It would take the skill of a gifted historian—or perhaps a novelist—to reconstruct the murder of the reported 295 precious souls aboard Malaysia Airlines flight MH17 which was downed by a missile fired inside the Ukraine on July 17. The Boeing 777, en route from Amsterdam to Kuala Lumpur, was flying at cruising altitude—33,000 feet—when it suddenly exploded into a ball of fire and smoke, and came crashing to earth. There were no survivors.

This was not the first time Russian military weaponry downed a commercial airline, and it will probably not be the last. On September 1, 1983, a scheduled Korean Air Lines flight from New York City to Seoul, Korea via Anchorage was shot down by a Soviet SU-15 Interceptor near Moneron Island in the Sea of Japan. All 269 passengers and crew aboard were killed. The Russians have a documented history of killing indiscriminately because, as President Ronald Reagan reminded the world in 1983, “That is who they are.” Not all Russians are alike, of course, or even approve of their government’s behavior, but President Putin—by training as a KGB agent, by political instinct, by indoctrination, by a godless ideology of atheism—is a natural born killer. The world never seems to be able to recognize mad men, nor have the will to restrain them, until such leaders start world wars. But by then, it is too late.

As the news reporters, social and political analysts, state department officials, the president, and other pundits comment on the downing of MH17, it is unlikely any of them will bring attention to the spiritual dimensions of this incident. That is another tragedy in itself, for something should be said about the downing of MH17 from a Christian perspective.

First, it must be said that those who died were no worse than others. No doubt the temptation will come from some people to ascribe a reason for the plane being destroyed for some sinister reason. For example, those who oppose homosexuality might want to imply that God’s hand of judgment was upon flight MH17 because there was a large number of AIDS researchers traveling to an international conference in Australia. That would be wrong to do. The Bible says that all have sinned and come short of the glory of God. The people on the plane who died were no worse than others who have died suddenly and without warning. It is important to remember this guiding principle established by Jesus in Luke 13:1-4, in order to issue a far more reaching warning which is that gospel repentance must be embraced, or all shall perish, not just in death, but in eternity. The tragedy of flight MH17 reminds individuals that life is short, death is certain, eternity is real, and every person must be prepared to meet God.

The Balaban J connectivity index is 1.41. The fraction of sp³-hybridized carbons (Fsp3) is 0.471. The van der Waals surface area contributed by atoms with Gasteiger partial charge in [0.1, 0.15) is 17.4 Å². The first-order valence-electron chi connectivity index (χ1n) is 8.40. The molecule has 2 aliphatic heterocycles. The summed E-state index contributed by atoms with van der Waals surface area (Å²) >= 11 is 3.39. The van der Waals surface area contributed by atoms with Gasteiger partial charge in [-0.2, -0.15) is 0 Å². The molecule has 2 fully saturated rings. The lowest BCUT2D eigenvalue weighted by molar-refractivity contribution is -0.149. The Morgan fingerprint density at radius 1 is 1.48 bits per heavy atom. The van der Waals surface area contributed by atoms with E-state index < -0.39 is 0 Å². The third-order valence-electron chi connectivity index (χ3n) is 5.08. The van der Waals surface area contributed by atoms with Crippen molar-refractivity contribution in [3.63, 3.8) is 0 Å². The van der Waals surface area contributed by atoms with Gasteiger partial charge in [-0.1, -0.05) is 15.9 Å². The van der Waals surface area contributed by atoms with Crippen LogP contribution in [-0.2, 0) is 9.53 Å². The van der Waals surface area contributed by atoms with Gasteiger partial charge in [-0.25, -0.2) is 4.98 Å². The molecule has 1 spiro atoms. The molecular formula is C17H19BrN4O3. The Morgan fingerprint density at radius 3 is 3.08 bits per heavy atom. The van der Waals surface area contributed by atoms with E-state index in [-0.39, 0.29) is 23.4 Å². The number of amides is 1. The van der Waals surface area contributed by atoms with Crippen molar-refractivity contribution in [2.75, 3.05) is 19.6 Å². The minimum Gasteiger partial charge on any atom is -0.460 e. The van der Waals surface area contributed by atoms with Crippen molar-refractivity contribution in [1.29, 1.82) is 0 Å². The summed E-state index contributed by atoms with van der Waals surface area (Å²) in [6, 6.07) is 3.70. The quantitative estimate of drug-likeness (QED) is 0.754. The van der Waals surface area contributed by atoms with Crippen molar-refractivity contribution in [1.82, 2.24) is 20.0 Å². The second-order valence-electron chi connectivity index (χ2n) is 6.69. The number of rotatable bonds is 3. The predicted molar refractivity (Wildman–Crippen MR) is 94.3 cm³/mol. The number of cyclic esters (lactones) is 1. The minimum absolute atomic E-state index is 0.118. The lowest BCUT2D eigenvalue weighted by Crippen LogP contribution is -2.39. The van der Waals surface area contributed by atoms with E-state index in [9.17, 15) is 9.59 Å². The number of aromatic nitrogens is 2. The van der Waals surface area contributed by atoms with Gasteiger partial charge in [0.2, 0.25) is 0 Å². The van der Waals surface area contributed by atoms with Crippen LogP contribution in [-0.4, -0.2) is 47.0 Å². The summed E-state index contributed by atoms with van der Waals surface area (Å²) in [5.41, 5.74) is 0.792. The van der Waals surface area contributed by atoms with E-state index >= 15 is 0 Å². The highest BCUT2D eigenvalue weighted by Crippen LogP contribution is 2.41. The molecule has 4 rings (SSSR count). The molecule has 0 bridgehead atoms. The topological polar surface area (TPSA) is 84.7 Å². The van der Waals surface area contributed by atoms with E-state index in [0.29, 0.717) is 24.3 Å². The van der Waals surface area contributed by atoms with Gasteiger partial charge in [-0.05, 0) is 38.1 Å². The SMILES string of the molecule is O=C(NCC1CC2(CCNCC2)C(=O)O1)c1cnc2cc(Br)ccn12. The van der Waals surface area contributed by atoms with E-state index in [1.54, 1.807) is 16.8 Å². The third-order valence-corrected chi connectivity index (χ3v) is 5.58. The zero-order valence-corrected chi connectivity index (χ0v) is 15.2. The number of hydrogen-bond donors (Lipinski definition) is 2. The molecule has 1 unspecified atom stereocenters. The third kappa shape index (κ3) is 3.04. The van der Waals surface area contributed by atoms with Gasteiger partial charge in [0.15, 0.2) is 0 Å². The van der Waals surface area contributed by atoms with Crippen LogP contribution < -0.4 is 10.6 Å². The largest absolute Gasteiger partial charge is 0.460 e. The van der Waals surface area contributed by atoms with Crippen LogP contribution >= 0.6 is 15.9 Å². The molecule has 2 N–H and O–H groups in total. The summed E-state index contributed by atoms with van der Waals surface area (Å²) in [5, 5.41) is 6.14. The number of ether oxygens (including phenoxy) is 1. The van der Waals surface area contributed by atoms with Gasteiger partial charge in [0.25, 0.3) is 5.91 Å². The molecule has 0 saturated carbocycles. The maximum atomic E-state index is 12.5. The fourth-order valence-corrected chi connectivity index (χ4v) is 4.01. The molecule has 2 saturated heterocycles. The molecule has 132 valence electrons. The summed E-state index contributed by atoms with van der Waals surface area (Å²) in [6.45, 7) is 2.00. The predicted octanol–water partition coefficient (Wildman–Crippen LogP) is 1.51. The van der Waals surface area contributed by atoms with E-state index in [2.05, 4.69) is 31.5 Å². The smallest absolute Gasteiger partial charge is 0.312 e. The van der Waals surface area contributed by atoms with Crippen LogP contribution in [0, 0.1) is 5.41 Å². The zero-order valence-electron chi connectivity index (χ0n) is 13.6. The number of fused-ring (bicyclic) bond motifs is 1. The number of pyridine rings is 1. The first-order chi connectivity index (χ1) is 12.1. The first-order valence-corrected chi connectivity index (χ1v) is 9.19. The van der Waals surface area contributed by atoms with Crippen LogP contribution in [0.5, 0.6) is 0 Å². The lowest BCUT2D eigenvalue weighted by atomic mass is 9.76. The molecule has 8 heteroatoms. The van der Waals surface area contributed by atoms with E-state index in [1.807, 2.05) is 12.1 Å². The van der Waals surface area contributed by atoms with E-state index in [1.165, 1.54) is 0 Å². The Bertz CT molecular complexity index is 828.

Second, flight MH 17 is a sobering reminder of the preciousness of life and how quickly it can pass. “For what is your life? It is even a vapour, that appeareth for a little time, and then vanisheth away” (Jas. 4:14). Time and distance may separate individuals, circumstances beyond one’s control may move a person in a direction they may wish was different, but a daily expression of love can be constant. When there is love, and it is known, individuals are never really alone. A loved one is as close to the heart as the next thought. The sudden termination of the lives of those on flight MH17 is a reminder to tell others daily you love them.

Third, flight MH17 provides individuals an opportunity to turn one’s thoughts to eternal matters. Those who believe in Jesus Christ as their personal Savior have the hope of eternal life. There is great comfort for the person who believes that to be absent from the body is to be present with the Lord. Eternal life is possible because the soul is immortal. Helen Keller once said, “I believe in the immortality of the soul because I have within me immortal longings.” When a Christian dies, the immortal longings of the soul are satisfied.

Others live, and die, without hope. The famous poet Ralph Waldo Emerson said, “Friendship, like the immortality of the soul, is too good to be believed.” If Emerson was right, death does not matter much, and neither does one’s life.

“Life’s but a walking shadow, a poor player
That struts and frets his hour upon the stage
And then is heard no more: it is a tale
Told by an idiot, full of sound and fury,
Signifying nothing.”

Macbeth, Act 5 Scene 5

For two thousand years the Christian message has been that the soul was made distinct from the body at creation because it was made in the image of God. Only God can give life which means that only God can take life. Therefore the Christian is compelled to tell others about the gift of God which is eternal life through Jesus Christ the Lord. George Whitefield noted, “If your souls were not immortal, and you in danger of losing them, I would not thus speak unto you; but the love of your souls constrains me to speak: methinks this would constrain me to speak unto you forever.”

The love of God constrains Christians to tell others that life has purpose, definition, and meaning—and so does death. Death becomes a gateway to eternity and into the presence of God. And when the process of death is unexpected and sudden, there is a Savior who bears the sorrows of His people, and sends the Holy Spirit to comfort them. In a time of bloodshed and violence, in a time of incredible tragedy, we need a Savior.

Believe on the Lord Jesus and the last enemy—death—shall be defeated.

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